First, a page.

The Mormon Law of Consecration

What does this mean for how contemporary Mormons should understand the law of consecration? Joe's summary is excellent:

[T]he canonical law of consecration and stewardship is still in force. Captured within the frame of a "system," it looks something like this: To obey the law is to remain the technical or legal owner of one's property while (1) deeding away all excess (everything more than is "sufficient" for an appropriate stewardship) in order to outfit the poor Saints, (2) maintaining what remains in one's possession as a stewardship for which one is responsible to God and for God's stated purposes, and (3) giving whatever excess accrues subsequently through wise use of one's stewardship either (a) to benefit the poor directly or (b) to ensure that the institutional Church has the resources to do other work necessary for furthering God's purposes.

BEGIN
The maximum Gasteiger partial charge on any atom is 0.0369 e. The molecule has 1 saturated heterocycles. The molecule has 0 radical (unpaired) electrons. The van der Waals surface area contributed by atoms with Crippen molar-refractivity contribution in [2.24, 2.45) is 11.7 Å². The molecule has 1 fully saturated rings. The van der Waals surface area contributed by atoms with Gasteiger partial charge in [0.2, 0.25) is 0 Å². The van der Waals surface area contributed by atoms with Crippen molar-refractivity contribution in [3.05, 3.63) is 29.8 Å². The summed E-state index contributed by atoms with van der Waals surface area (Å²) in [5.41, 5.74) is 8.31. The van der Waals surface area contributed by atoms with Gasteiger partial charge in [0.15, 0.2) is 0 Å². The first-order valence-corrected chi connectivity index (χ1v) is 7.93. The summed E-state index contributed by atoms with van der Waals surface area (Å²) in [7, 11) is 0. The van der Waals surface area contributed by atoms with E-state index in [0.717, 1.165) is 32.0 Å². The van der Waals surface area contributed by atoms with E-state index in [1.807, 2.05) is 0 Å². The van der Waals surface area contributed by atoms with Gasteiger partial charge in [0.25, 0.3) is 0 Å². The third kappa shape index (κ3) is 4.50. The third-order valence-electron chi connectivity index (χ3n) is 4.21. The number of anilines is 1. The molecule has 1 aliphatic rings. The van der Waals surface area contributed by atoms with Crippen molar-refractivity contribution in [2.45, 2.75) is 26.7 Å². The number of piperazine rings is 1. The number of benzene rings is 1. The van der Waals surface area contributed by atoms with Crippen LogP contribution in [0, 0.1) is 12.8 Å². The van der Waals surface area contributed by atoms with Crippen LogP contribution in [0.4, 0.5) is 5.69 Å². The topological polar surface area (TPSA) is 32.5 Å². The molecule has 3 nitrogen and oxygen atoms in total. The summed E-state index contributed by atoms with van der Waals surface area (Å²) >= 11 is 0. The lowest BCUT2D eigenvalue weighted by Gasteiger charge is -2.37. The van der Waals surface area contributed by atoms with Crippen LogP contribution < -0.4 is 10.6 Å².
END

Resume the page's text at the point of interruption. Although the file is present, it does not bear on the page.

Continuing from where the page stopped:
Tithing doesn't replace this law. It supplements it. And that makes the law of consecration even more frightening than the story of the sheep and the goats.

I've seen Joe accused of a kind of quietism of thought, but this book proves that charge untrue. For he shows that the law of consecration has remained, from beginning to now, a matter of providing an inheritance for the poor of the Church, and he argues quite firmly that the law has not been rescinded, not even temporarily.

Zion may always be in transition and always under revision. Perhaps that is what it means to be human beings always in need of continuing revelation. But whatever its form, Zion has as its goal that we will have "all things in common among [us]; therefore there [are] not rich and poor, bond and free, but [we are] all made free, and partakers of the heavenly gift" (4 Nephi 1:3).

12/2/2022 9:09:22 PM
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  • James Faulconer
    About James Faulconer
    James Faulconer is a Richard L. Evans Professor of Religious Understanding at Brigham Young University, where he has taught philosophy since 1975.